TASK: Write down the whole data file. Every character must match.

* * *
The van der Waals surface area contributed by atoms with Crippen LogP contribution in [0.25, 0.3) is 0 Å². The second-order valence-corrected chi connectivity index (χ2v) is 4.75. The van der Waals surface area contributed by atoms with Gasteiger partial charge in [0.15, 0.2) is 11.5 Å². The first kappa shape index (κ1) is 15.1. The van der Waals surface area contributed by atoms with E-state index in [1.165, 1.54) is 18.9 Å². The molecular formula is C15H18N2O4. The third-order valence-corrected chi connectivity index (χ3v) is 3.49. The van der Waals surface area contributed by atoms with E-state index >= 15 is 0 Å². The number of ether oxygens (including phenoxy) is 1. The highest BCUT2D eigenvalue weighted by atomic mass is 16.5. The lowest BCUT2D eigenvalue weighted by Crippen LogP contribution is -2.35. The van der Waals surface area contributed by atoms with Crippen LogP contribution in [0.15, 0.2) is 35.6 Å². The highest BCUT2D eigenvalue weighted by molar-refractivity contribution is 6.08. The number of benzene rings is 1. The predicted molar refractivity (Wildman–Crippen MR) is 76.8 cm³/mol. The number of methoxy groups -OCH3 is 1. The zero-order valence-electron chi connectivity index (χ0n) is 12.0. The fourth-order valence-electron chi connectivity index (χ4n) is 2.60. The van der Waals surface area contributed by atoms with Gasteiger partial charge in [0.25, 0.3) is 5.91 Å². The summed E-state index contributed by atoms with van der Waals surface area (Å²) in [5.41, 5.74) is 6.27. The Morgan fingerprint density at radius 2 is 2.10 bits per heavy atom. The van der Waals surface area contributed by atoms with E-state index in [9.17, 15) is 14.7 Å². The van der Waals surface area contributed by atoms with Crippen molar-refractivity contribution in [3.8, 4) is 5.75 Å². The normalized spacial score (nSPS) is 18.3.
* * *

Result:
The van der Waals surface area contributed by atoms with Crippen LogP contribution in [0.25, 0.3) is 0 Å². The second-order valence-corrected chi connectivity index (χ2v) is 4.75. The van der Waals surface area contributed by atoms with Gasteiger partial charge in [0.15, 0.2) is 11.5 Å². The first kappa shape index (κ1) is 15.1. The van der Waals surface area contributed by atoms with E-state index in [1.165, 1.54) is 18.9 Å². The molecular formula is C15H18N2O4. The third-order valence-corrected chi connectivity index (χ3v) is 3.49. The van der Waals surface area contributed by atoms with E-state index >= 15 is 0 Å². The number of ether oxygens (including phenoxy) is 1. The highest BCUT2D eigenvalue weighted by atomic mass is 16.5. The lowest BCUT2D eigenvalue weighted by Crippen LogP contribution is -2.35. The van der Waals surface area contributed by atoms with Crippen LogP contribution in [0.15, 0.2) is 35.6 Å². The highest BCUT2D eigenvalue weighted by molar-refractivity contribution is 6.08. The number of benzene rings is 1. The predicted molar refractivity (Wildman–Crippen MR) is 76.8 cm³/mol. The number of methoxy groups -OCH3 is 1. The zero-order valence-electron chi connectivity index (χ0n) is 12.0. The fourth-order valence-electron chi connectivity index (χ4n) is 2.60. The van der Waals surface area contributed by atoms with Gasteiger partial charge in [0.25, 0.3) is 5.91 Å². The summed E-state index contributed by atoms with van der Waals surface area (Å²) in [5.41, 5.74) is 6.27. The Morgan fingerprint density at radius 2 is 2.10 bits per heavy atom. The van der Waals surface area contributed by atoms with E-state index in [9.17, 15) is 14.7 Å². The van der Waals surface area contributed by atoms with Crippen molar-refractivity contribution in [3.8, 4) is 5.75 Å². The normalized spacial score (nSPS) is 18.3.